During training last night, Seattle Sounders GM and part owner Adrian Hanauer held a bit of an impromptu press-conference. Questions focused mostly on Saturday's Cascadia Cup match with the Portland Timbers, and specifically the current and future states of away-support ticket allocation. Admittedly, I got there a bit late, but the ever-on-top-of-it Joshua Mayers of the Seattle Times provided a transcript of the interview. Among the more notable lines, and the one that will probably end up proving the most controversial was this:
"We wanted to be cognizant of the traveling supporters and certainly increase the number, but we also wanted to walk before we run. So we all agreed that 500 is a good number to open up for the traveling supporters. Part of that is that we each want these games to be home games. We don't want a bunch of traveling supporters. As soon as we open up the whole building, it's a free for all. ... We want home games. We want our fans. We want our energy. We want to get our three points at home. So a big piece of it came to early planning and an agreement between the three clubs, and then part of it is just the competitive nature of things.
Obviously, the emphasis is mine, but I wanted to make sure to run more of the context of that quote and not just the line by itself. Like I said, I wasn't actually there when he said this, but from past conversations and from the context of this one, I think I know what he means.
First off, I don't think he means that the teams literally do not want traveling supporters in their stadiums. Nothing he has said previously, nor the actions of this year that saw away-support allocation boosted from 150 to 500, indicate that these teams are literally trying to keep traveling support out of the stadium.
What I do think he means is that all three teams are very wary of allowing these games to be turned into neutral-stadium affairs with thousands of away supporters having the potential to create an almost home-away-from-home atmosphere. I know there are a lot of us that would probably find this to be a welcoming thing, but I honestly doubt that's the feeling among the average fan. Considering most of our experiences with away support have to do with Yankees and Red Sox fans flooding our baseball stadiums, I don't blame anyone for being reluctant to invite a similar atmosphere to Qwest.
Around here we are well aware of the atmospheres at derby matches in other parts of the world. In some cases, the stadium is almost split down the middle with fans from both sides. There's an undeniable electricity. Tensions are high. The stakes seem very real. If you are reading this site, there's a pretty good chance you would do just about anything to be involved in something like that, especially if your team was on the pitch. I would love to be involved in something like that.
I don't need to be convinced that expanding the away-supporter ticket allocation would be smart. I know that determined fans will find a way into the stadium one way or another and that those fans pose more of a danger than those in the supporters section. I'm sure, on some level, the front offices realize that too. Unfortunately, there's simply no practical way to stop them, no matter how many tickets you give to visiting supporters.
And yet, I'm also not naive enough to think that other Sounders fans think the same way. They see a big block of tickets being sold to the visitors and see more of them being encouraged to "invade their stadium." I've heard from plenty of fans who would just as well see a handful of Timbers fans sprinkled throughout the stadium than allow them to be massed in one significant block. I think, given the choice of perfect options, many would like to see the Sounders play in Portland. I think most of them realize that in order for that to happen, they need to be willing to put up with a certain amount of Timbers fans coming to Seattle. But I also think they'd like to see how this all plays out before jumping in with both feet.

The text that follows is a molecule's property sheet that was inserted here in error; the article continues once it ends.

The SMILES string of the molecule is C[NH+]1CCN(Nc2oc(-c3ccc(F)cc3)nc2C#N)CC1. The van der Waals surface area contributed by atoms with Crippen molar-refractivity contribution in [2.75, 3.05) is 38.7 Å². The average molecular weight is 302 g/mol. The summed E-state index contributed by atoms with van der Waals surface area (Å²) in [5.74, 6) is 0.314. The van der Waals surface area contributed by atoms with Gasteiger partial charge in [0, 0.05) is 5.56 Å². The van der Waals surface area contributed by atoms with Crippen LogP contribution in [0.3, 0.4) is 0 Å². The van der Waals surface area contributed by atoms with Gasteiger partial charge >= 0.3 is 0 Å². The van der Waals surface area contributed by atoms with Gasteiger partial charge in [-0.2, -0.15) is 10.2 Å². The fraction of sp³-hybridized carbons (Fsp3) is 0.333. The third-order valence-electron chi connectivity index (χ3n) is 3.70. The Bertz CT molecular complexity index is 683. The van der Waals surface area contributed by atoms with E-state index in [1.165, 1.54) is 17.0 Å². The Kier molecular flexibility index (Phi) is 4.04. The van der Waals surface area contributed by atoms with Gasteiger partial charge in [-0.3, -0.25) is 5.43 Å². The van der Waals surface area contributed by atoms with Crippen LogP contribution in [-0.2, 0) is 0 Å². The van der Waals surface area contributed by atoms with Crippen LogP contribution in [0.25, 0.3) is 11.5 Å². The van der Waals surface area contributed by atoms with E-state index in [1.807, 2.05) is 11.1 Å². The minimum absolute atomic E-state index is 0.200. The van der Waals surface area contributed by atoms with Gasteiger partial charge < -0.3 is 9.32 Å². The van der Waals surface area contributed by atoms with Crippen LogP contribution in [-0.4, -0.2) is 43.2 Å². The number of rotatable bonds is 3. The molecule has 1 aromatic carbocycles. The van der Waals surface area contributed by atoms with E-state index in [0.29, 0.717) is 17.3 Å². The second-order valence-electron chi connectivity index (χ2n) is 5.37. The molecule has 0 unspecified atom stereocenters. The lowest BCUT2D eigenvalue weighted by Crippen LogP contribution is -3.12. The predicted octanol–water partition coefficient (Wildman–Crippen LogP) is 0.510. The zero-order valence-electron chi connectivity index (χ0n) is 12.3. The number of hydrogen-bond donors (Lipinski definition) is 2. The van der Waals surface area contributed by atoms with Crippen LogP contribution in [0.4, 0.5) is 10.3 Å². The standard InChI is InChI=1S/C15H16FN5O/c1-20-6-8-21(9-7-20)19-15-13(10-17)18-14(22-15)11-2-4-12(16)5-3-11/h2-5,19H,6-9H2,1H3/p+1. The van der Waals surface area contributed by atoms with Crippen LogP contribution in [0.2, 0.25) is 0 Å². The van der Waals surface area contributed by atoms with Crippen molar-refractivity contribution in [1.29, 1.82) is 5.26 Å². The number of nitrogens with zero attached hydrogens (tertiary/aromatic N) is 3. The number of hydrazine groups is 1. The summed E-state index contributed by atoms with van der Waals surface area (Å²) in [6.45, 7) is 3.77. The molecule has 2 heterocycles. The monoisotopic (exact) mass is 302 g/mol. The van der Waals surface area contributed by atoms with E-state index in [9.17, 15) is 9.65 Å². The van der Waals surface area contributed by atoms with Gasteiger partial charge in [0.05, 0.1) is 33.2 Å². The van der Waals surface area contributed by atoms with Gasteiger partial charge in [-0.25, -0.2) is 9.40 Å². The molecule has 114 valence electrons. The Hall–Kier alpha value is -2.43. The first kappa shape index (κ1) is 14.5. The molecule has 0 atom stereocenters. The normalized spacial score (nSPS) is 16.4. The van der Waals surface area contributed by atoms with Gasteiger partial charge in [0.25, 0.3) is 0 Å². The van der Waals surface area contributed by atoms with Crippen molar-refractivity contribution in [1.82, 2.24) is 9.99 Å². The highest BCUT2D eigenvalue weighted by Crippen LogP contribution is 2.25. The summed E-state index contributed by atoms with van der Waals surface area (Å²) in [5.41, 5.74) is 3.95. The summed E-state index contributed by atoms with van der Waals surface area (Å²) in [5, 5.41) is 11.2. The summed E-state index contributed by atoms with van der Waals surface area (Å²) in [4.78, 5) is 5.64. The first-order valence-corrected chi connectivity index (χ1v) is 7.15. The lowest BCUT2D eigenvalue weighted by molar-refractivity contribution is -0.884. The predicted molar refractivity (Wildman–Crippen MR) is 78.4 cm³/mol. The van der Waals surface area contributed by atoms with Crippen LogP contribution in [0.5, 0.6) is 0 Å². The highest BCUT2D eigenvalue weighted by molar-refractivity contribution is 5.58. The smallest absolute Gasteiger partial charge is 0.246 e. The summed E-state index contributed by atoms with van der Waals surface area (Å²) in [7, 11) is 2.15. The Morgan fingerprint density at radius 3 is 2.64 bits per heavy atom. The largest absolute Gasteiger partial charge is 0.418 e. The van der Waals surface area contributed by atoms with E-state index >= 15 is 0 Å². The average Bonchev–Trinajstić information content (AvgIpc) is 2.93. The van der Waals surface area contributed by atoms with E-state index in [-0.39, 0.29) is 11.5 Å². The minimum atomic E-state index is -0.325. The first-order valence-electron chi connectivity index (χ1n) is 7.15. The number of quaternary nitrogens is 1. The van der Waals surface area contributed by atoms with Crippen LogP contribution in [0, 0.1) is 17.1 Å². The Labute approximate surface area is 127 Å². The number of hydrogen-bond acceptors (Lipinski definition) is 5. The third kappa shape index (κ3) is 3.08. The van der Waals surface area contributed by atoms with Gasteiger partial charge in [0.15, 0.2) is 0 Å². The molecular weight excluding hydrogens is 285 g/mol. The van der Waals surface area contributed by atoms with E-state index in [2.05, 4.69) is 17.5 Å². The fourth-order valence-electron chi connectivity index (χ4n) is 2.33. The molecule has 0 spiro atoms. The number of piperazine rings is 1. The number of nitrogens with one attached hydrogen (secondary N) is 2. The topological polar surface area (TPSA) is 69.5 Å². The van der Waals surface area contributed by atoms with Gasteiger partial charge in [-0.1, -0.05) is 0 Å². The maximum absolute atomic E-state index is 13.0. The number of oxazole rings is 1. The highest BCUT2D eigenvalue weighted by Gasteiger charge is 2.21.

Let's assume that everything goes well this year with 500 tickets being distributed to away supporters. Let's assume that people see the potential in how much better -- and, equally important, non-threatening -- it could be if that number grew. It's not hard to see the three front offices coming together and agreeing to substantially increase that number next year. Assuming it all continues to go well, there's no reason we couldn't see that magical 5 percent threshold crossed at some point in the relatively near future.
I realize this rivalry is a lot older than MLS. I'm very well aware that there are templates from around the world that could have been followed. I suppose we could have looked at the way some of the biggest college football rivalries handle this. That said, this will almost certainly be the biggest soccer match between Portland and Seattle (best information I could find said the current record is 34,012 in 1979) and it's no wonder that there are a lot of people that want to see how the first few go before a massive expansion.
If we are at the same point, despite good behavior, in a couple of years, I'll be among those leading the call for reform. I know there's some reluctance to this "walk before you run" approach, especially among (big S)upporters, but I'm having a hard time faulting prudence in this case.
I have every expectation that this will soon be known as THE American soccer rivalry, if it already isn't. I know the supporters groups are ready now, or at least have every reason to think they are, but I'm willing to give the front offices a little time before they allow its full potential to be unleashed.